I wasn’t really surprised in my attitude adjustment. After all, I knew enough to know that energy flows were you put your attention. However, what shocked me the most was that I had sparked a movement and didn't even realize it. The next year came and I was being asked to put up the gratitude tree again by my wife, friends and neighbors. The answer to my own pain had also helped others find their own joy.
I started to see things differently. What I began to noticed in my relationships was that when I interacted on a negative level, the other person usually followed suit, leading us no where good. When I approached my interactions with others with a grateful heart, I made better connections, and built better relationships. In turn, they started to live with a grateful heart too. You are who you hang around.
Since that time I have gone on to become a life coach, making it my mission to help others find their indigo life. Being a field guide for life has also helped keep me accountable because I firmly believe I have to live it in order to give it. I want my family to keep living an indigo life especially as it grows.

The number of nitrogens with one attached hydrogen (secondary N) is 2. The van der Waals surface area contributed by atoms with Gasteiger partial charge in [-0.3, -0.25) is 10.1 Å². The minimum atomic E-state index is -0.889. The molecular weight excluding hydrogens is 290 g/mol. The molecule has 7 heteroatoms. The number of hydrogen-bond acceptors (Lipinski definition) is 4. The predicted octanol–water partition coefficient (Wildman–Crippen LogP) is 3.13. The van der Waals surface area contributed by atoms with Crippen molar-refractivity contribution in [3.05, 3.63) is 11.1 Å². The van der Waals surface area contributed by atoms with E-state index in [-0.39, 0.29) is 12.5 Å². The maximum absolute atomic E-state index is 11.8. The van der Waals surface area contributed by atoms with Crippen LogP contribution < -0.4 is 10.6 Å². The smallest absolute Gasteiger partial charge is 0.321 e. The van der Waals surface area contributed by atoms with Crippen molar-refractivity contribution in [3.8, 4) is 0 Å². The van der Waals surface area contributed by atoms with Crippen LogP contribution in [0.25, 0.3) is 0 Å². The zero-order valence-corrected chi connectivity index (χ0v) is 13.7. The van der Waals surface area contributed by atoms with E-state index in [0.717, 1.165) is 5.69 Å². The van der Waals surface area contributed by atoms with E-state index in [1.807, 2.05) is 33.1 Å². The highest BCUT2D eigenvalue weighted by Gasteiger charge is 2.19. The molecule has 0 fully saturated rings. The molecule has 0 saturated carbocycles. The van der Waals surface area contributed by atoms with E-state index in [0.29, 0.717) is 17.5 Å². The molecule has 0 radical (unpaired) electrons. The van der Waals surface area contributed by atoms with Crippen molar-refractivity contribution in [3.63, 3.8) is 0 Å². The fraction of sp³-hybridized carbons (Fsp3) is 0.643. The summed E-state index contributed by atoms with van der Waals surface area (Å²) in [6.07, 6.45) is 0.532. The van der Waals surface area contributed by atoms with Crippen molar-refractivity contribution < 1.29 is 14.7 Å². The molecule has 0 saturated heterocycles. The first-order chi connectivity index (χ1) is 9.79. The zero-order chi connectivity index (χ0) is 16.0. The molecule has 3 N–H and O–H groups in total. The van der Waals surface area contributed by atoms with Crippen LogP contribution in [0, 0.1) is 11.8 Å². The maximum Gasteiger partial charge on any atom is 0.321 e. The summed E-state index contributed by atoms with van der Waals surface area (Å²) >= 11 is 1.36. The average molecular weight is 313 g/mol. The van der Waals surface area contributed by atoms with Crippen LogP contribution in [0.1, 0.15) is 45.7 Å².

A life lived in gratitude became a value for us when we realized we didn’t want to be surrounded by negativity any longer. We felt happier and more at peace when we stayed mindful about our words and actions, and from my gratitude tree experience, that behavior was contagious.
This way of living became especially important about a year and half ago when our son was born. We want to raise him with a grateful heart, and it’s important to set the example for him. Children are sponges, soaking up language, energy, and meaning. He is influenced by what we say and it’s important to us that we model the habit. Even though he can’t communicate with words quite yet, we ask him what he is thankful for and we tell him what we are thankful for. It’s become a family ritual. We look forward to the day he can use his words to tell us.
Today, when schedules allow, we take daily walks with our dog and son. Naturally, the conversation starts with events of the day. Sometimes it turns negative. but then one of us will stop and say, what are you grateful for today? Then it turns to our blessings and our time together as a family feels stronger.